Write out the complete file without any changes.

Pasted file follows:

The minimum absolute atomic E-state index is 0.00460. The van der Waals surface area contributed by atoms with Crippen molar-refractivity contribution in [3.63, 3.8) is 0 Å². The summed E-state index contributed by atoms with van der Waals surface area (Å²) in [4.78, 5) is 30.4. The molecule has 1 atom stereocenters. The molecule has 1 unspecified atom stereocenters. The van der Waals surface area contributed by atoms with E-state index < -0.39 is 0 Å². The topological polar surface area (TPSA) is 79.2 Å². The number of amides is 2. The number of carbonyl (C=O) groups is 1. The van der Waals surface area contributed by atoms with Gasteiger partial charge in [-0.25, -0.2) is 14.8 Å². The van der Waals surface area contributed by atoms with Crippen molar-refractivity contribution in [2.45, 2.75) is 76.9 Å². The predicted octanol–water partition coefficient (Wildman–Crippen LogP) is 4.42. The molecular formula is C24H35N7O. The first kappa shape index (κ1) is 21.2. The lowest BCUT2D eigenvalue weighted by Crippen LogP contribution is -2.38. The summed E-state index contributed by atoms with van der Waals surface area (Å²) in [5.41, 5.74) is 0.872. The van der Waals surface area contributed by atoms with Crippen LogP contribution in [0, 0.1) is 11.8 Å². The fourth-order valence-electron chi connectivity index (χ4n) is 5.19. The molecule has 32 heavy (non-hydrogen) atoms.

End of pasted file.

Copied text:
The minimum absolute atomic E-state index is 0.00460. The van der Waals surface area contributed by atoms with Crippen molar-refractivity contribution in [3.63, 3.8) is 0 Å². The summed E-state index contributed by atoms with van der Waals surface area (Å²) in [4.78, 5) is 30.4. The molecule has 1 atom stereocenters. The molecule has 1 unspecified atom stereocenters. The van der Waals surface area contributed by atoms with E-state index < -0.39 is 0 Å². The topological polar surface area (TPSA) is 79.2 Å². The number of amides is 2. The number of carbonyl (C=O) groups is 1. The van der Waals surface area contributed by atoms with Gasteiger partial charge in [-0.25, -0.2) is 14.8 Å². The van der Waals surface area contributed by atoms with Crippen molar-refractivity contribution in [2.45, 2.75) is 76.9 Å². The predicted octanol–water partition coefficient (Wildman–Crippen LogP) is 4.42. The molecular formula is C24H35N7O. The first kappa shape index (κ1) is 21.2. The lowest BCUT2D eigenvalue weighted by Crippen LogP contribution is -2.38. The summed E-state index contributed by atoms with van der Waals surface area (Å²) in [5.41, 5.74) is 0.872. The van der Waals surface area contributed by atoms with Crippen LogP contribution in [0, 0.1) is 11.8 Å². The fourth-order valence-electron chi connectivity index (χ4n) is 5.19. The molecule has 32 heavy (non-hydrogen) atoms.